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Former Cy Young Award winner Dallas Keuchel, twice an All-Star in seven seasons with the Houston Astros, agreed to a deal on Thursday with the Atlanta Braves, according to a report, ending his seven-month-long free agency. The deal is for one year and $13 million and pending a physical on Friday, according to a source. Keuchel is slated to pitch for Triple-A Gwinnett on Saturday night.
The Athletic first reported the deal.
A team that signed Keuchel prior to Monday’s MLB draft would have forfeited a higher draft pick, a condition applied last fall when Keuchel rejected the Astros’ qualifying offer. Keuchel’s camp – Scott Boras is his agent – believed Keuchel’s market was muted as a result, and Keuchel said last month he turned down several offers he considered beneath his value.
Along with the Braves, the New York Yankees, Milwaukee Brewers, San Diego Padres, Philadelphia Phillies and Tampa Bay Rays appeared in recent days to have the strongest interest in Keuchel. At a time of record-setting home run totals, and there’d never been a month in which more home runs were hit than in May, Keuchel has allowed fewer than one home run per nine innings over his career and is considered one of the reliable groundball pitchers of his generation.
Keuchel will provide the Braves with another veteran arm in their starting rotation that’s been led so far by 21-year-old rookie Mike Soroka and his 1.41 ERA.
Keuchel spent much of the winter in Newport Beach, California, where he maintained a regular throwing program that included simulated games against local four-year and junior college teams. In early May, Keuchel insisted he was healthy and strong.
“I know when the time comes I will be ready,” he said then. “It’s just a matter of when the team is going to be ready.”
In a market starved for starting pitching, Keuchel stood in November with the likes of Patrick Corbin, Nathan Eovaldi, Astros teammate Charlie Morton and J.A. Happ as most capable of reinforcing rotations at or near the tops of divisions. The pitching market was further goosed by the availability of several other high-end starters, including Seattle’s James Paxton, traded to the New York Yankees in November, and Cleveland’s Corey Kluber, who remained in Cleveland.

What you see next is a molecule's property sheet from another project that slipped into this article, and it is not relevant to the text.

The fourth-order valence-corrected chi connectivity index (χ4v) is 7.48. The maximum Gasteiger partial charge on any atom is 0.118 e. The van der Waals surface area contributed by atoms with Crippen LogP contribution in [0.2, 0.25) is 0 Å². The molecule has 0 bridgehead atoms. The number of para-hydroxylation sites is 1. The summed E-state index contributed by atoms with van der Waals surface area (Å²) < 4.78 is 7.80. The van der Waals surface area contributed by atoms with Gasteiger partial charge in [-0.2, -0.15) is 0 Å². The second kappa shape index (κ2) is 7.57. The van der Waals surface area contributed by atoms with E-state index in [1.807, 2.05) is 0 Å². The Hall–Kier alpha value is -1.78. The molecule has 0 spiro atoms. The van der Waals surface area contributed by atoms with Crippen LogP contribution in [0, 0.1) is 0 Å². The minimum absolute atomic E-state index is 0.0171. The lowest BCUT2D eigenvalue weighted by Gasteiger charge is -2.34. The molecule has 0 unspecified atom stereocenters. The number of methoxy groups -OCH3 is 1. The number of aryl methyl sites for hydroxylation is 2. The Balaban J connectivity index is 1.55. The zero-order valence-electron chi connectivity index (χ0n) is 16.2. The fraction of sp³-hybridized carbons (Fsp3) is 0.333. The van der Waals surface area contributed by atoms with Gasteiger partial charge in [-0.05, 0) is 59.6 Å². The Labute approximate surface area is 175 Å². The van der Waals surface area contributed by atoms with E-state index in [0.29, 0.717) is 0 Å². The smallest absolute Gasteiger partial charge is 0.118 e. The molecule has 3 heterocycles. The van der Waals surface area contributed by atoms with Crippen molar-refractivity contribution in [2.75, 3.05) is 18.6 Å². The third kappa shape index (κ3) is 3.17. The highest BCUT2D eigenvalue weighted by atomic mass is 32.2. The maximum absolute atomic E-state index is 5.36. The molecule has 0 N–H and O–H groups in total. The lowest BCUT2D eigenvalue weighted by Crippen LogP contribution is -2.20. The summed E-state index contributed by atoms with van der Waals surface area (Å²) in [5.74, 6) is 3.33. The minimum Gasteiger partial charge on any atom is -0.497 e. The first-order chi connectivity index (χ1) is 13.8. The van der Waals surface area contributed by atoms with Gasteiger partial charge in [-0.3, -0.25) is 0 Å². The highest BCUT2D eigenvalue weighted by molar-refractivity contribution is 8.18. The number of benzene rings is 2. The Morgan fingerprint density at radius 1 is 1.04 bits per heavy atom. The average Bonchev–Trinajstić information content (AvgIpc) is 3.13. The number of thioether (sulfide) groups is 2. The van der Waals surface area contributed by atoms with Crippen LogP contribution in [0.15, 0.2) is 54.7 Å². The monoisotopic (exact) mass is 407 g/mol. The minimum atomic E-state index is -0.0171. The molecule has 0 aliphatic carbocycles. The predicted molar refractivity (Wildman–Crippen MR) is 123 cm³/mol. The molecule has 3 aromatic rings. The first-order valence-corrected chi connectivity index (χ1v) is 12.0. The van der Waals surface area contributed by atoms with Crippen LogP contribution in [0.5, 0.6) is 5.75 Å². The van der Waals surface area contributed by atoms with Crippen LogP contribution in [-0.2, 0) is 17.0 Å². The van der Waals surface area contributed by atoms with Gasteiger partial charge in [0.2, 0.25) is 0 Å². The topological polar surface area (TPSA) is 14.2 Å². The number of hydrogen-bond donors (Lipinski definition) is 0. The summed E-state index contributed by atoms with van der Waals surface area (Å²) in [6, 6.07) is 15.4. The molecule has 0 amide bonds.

Of the higher-end free agents, Keuchel, by several months, was the last to sign. Corbin received $140 million over six seasons from the Washington Nationals. Eovaldi returned to the Boston Red Sox for $67.5 million over four years. Happ signed with the Yankees for two years and $34 million and Morton with the Tampa Bay Rays for two years and $30 million. Yusei Kikuchi, like Keuchel a client of Boras, signed with the Seattle Mariners for four years and $56 million.
Keuchel, 31, threw 204 2/3 innings in 2018, the third time in his career he’d thrown at least 200. He was 12-11 with a 3.74 ERA for the Astros. In mid-November, he declined a qualifying offer – worth $17.9 million – from the Astros in order to test free agency.
A sinker-cutter-slider-changeup-type left-hander whose fastball strains to reach 90 mph, Keuchel broke through in 2014, when his ERA was 2.93 and he led the American League with five complete games. His 20 wins, 2.48 ERA and 216 strikeouts over 232 innings in 2015, when on three days’ rest he beat the New York Yankees in the wild-card game, won him the Cy Young Award.
His three seasons since have been a collection of good and not so good and mediocre. In 2016, pitching through shoulder soreness, Keuchel was 9-12 with a 4.55 ERA. His ERA returned to a presentable 2.90 in 2017, when the Astros won the World Series, but, because of a neck ailment, he made only 23 starts and threw 145 2/3 innings. He also pitched two months, including most of the postseason, with a sore foot. He was 2-2 with a 3.58 ERA in five starts that October, which ended with the Astros’ Game 7 win against the Los Angeles Dodgers.
In his walk year, Keuchel made 34 starts. He also had his strikeouts-per-nine drop and his hits-per-nine rise. At his best, Keuchel relied on soft contact, particularly on ground balls – his sinker was among the best in the game – and in 2018 his ground ball rate was the lowest it had been in six years.
He has won four Gold Glove awards, including in 2018.
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